v = f * v Component-wise vector multiplication by a scalar value
v = v * v Component-wise vector multiplication by a vector value
m = m + m Matrix component-wise addition
m = m - m Matrix component-wise subtraction
m = m * m Linear algebraic multiply

If one operand is a vector matching the row or column size of our matrix, the multiplication operator can be used to do algebraic row and column multiplication.

Operation Description
m = v * m Row vector * matrix linear algebraic multiply
m = m * v Matrix * column vector linear algebraic multiply

Use the built-in functions for vector dot product, cross product, and component-wise multiplication:

Function Description
f = dot(v, v) Vector dot product
v = cross(v, v) Vector cross product
m = matrixCompMult(m, m) Component-wise multiply

## Program control

Function call Call by value-return
Iteration for (<init>;<test>;<next>)
{ break, continue }
Selection if ( ) { }
if ( ) { } else { }
switch () { break, case } - default case last
Jump break, continue, return
Entry half4 main(float2 fragCoord)

### For loop limitations

Similar to GLSL ES 1.0, 'for' loops are quite limited; the compiler must be able to unroll the loop. This means that the initializer, the test condition, and the next statement must use constants so that everything can be computed at compile time. The next statement is further limited to using ++, --, +=, or -=.

## Built-in functions

GT (generic type) is float, float2, float3, float4 or half, half2, half3, half4.

Most of these functions operate component-wise (the function is applied per-component). It's noted when that is not the case.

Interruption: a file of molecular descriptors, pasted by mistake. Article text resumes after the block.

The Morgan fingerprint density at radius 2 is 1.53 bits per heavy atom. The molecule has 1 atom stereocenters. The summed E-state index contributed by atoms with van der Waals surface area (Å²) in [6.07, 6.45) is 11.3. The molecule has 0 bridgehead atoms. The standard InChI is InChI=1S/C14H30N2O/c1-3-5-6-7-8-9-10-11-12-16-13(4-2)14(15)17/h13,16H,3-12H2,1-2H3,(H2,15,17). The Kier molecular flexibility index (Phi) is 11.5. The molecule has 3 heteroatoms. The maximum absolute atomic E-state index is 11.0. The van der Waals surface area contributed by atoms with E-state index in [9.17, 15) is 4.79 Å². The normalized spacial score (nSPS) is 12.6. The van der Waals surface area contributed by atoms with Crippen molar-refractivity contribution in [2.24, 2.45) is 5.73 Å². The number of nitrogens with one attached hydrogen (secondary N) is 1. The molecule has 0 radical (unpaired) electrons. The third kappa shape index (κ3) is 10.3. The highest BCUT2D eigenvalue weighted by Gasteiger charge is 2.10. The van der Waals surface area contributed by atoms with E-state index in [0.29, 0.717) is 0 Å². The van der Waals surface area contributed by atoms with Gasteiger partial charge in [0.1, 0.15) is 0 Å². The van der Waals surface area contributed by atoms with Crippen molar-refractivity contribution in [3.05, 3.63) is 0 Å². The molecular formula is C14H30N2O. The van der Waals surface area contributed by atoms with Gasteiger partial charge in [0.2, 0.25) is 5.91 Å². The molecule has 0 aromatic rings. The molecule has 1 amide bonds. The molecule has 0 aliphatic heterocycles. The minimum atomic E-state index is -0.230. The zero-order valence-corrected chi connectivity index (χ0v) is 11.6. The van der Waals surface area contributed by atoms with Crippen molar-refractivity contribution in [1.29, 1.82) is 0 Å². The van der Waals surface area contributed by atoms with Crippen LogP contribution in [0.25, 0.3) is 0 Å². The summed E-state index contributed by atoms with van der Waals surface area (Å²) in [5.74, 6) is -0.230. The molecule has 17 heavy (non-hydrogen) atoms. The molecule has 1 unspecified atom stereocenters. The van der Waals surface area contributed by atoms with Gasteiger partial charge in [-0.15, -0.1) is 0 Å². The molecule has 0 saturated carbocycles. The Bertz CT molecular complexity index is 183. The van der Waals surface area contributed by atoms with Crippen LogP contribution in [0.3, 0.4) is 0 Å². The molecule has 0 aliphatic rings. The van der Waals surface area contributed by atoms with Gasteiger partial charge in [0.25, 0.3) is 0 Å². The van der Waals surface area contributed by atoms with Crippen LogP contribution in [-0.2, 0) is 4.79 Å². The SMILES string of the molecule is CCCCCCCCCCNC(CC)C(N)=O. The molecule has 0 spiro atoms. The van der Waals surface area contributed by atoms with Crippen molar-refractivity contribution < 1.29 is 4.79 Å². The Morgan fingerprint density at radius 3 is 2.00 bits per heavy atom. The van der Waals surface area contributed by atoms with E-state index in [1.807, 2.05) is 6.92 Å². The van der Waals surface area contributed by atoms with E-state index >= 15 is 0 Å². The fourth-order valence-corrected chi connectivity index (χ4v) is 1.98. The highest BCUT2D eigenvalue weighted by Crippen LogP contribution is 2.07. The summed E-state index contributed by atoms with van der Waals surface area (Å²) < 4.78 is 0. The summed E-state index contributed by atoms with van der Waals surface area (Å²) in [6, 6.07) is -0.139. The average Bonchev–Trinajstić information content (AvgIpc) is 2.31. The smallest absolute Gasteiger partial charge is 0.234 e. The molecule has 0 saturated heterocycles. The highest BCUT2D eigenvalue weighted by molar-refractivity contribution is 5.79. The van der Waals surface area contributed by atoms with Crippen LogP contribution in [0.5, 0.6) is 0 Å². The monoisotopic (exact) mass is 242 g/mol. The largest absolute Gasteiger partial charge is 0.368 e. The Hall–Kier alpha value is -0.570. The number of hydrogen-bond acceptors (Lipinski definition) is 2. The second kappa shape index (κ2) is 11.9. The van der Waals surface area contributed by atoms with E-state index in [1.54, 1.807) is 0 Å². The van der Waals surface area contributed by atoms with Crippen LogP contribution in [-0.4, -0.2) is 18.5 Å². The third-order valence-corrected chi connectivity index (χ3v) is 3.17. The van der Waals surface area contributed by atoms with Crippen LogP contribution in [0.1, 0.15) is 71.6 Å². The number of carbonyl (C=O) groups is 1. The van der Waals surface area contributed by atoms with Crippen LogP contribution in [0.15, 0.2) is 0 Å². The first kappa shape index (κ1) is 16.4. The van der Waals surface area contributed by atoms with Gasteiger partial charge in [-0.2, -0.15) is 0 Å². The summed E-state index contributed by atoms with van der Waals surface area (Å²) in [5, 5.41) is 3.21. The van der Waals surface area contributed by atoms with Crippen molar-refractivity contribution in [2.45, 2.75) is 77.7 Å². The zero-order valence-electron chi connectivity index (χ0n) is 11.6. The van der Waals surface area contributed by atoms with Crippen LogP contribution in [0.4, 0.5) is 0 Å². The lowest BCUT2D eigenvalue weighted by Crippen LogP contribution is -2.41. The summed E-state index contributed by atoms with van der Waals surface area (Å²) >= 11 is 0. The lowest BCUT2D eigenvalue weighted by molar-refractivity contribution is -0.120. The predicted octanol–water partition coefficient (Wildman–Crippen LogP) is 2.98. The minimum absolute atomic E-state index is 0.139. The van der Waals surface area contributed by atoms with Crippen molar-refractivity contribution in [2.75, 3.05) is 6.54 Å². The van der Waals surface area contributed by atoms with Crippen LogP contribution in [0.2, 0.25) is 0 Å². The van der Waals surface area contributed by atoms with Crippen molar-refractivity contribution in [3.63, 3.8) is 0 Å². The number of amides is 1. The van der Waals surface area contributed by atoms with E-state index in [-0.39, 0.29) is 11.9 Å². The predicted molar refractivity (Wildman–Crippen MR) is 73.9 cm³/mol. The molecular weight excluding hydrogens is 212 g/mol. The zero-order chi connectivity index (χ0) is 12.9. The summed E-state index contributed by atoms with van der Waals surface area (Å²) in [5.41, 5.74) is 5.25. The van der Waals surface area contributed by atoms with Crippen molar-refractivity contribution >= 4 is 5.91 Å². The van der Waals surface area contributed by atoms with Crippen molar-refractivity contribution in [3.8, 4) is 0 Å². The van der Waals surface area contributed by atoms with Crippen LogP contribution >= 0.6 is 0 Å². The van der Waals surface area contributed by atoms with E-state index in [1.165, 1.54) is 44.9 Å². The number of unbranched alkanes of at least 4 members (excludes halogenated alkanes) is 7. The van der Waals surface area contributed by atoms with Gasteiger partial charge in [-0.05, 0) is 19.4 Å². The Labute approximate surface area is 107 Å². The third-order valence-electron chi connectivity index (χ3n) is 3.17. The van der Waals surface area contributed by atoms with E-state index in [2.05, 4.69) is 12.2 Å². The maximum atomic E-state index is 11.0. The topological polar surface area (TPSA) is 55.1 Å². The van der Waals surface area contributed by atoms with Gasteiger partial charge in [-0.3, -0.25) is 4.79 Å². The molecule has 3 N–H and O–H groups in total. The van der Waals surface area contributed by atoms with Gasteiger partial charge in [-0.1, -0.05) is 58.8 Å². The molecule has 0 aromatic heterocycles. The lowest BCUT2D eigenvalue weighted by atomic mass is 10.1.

### Angle & trigonometric functions

Function parameters specified as an angle are assumed to be in units of radians. In no case will any of these functions result in a divide by zero error. If the divisor of a ratio is 0, then results will be undefined.

Function Description
GT radians(GT degrees) Converts degrees to radians
GT degrees(GT radians) Converts radians to degrees
GT sin(GT angle) Standard sine
GT cos(GT angle) Standard cosine
GT tan(GT angle) Standard tangent
GT asin(GT x) Returns an angle whose sine is x in the range of $\left[-{\pi\over 2},{\pi\over 2}\right]$
GT acos(GT x) Returns an angle whose cosine is x in the range of $\left[0,\pi\right]$
GT atan(GT y, GT x) Returns an angle whose trigonometric arctangent is $\left[{y\over x}\right]$ in the range of $\left[-\pi,\pi\right]$
GT atan(GT y_over_x) Returns an angle whose trigonometric arctangent is y_over_x in the range of $\left[-{\pi\over 2},{\pi\over 2}\right]$

### Exponential functions

Function Description
GT pow(GT x, GT y) Returns $x^y$
GT exp(GT x) Returns $e^x$
GT log(GT x) Returns $ln(x)$
GT exp2(GT x) Returns $2^x$
GT log2(GT x) Returns $log_2(x)$
GT sqrt(GT x) Returns $\sqrt{x}$
GT inversesqrt(GT x) Returns $1\over{\sqrt{x}}$

### Common functions

Function Description
GT abs(GT x) Absolute value
GT sign(GT x) Returns -1.0, 0.0, or 1.0 based on sign of x
GT floor(GT x) Nearest integer <= x
GT ceil(GT x) Nearest integer >= x
GT fract(GT x) Returns the fractional part of x
GT mod(GT x, GT y) Returns value of x modulo y
GT mod(GT x, float y) Returns value of x modulo y
GT min(GT x, GT y) Returns minimum value of x or y
GT min(GT x, float y) Returns minimum value of x or y
GT max(GT x, GT y) Returns maximum value of x or y
GT max(GT x, float y) Returns maximum value of x or y
GT clamp(GT x, GT minVal, GT maxVal) Returns x clamped between minVal and maxVal.